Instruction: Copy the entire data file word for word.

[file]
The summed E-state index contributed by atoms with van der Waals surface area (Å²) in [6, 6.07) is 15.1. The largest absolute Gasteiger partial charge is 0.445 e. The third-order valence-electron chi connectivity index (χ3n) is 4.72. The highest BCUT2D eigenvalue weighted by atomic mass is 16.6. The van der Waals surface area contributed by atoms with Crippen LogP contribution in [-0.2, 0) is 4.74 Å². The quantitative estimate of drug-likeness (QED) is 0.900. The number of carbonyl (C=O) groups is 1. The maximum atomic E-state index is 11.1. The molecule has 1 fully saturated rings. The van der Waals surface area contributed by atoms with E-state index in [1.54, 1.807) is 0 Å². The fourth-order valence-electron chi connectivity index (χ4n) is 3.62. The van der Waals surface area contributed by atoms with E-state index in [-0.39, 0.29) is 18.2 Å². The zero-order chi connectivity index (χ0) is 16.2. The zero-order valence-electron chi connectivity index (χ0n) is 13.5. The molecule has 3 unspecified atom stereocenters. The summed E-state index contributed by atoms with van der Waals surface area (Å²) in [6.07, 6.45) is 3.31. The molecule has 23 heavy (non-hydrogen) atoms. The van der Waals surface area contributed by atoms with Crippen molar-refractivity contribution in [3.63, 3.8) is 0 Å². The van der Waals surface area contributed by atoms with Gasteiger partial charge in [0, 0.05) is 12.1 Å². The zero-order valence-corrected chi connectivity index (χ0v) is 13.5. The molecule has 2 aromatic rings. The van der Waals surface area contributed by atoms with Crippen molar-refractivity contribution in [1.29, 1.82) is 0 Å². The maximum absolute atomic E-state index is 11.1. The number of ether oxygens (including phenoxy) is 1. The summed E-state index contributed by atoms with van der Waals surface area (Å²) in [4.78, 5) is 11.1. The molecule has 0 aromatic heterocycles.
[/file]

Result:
The summed E-state index contributed by atoms with van der Waals surface area (Å²) in [6, 6.07) is 15.1. The largest absolute Gasteiger partial charge is 0.445 e. The third-order valence-electron chi connectivity index (χ3n) is 4.72. The highest BCUT2D eigenvalue weighted by atomic mass is 16.6. The van der Waals surface area contributed by atoms with Crippen LogP contribution in [-0.2, 0) is 4.74 Å². The quantitative estimate of drug-likeness (QED) is 0.900. The number of carbonyl (C=O) groups is 1. The maximum atomic E-state index is 11.1. The molecule has 1 fully saturated rings. The van der Waals surface area contributed by atoms with E-state index in [1.54, 1.807) is 0 Å². The fourth-order valence-electron chi connectivity index (χ4n) is 3.62. The van der Waals surface area contributed by atoms with E-state index in [-0.39, 0.29) is 18.2 Å². The zero-order chi connectivity index (χ0) is 16.2. The zero-order valence-electron chi connectivity index (χ0n) is 13.5. The molecule has 3 unspecified atom stereocenters. The summed E-state index contributed by atoms with van der Waals surface area (Å²) in [6.07, 6.45) is 3.31. The molecule has 23 heavy (non-hydrogen) atoms. The van der Waals surface area contributed by atoms with Crippen molar-refractivity contribution in [3.63, 3.8) is 0 Å². The van der Waals surface area contributed by atoms with Gasteiger partial charge in [0, 0.05) is 12.1 Å². The zero-order valence-corrected chi connectivity index (χ0v) is 13.5. The molecule has 2 aromatic rings. The van der Waals surface area contributed by atoms with Crippen molar-refractivity contribution in [1.29, 1.82) is 0 Å². The maximum absolute atomic E-state index is 11.1. The number of ether oxygens (including phenoxy) is 1. The summed E-state index contributed by atoms with van der Waals surface area (Å²) in [4.78, 5) is 11.1. The molecule has 0 aromatic heterocycles.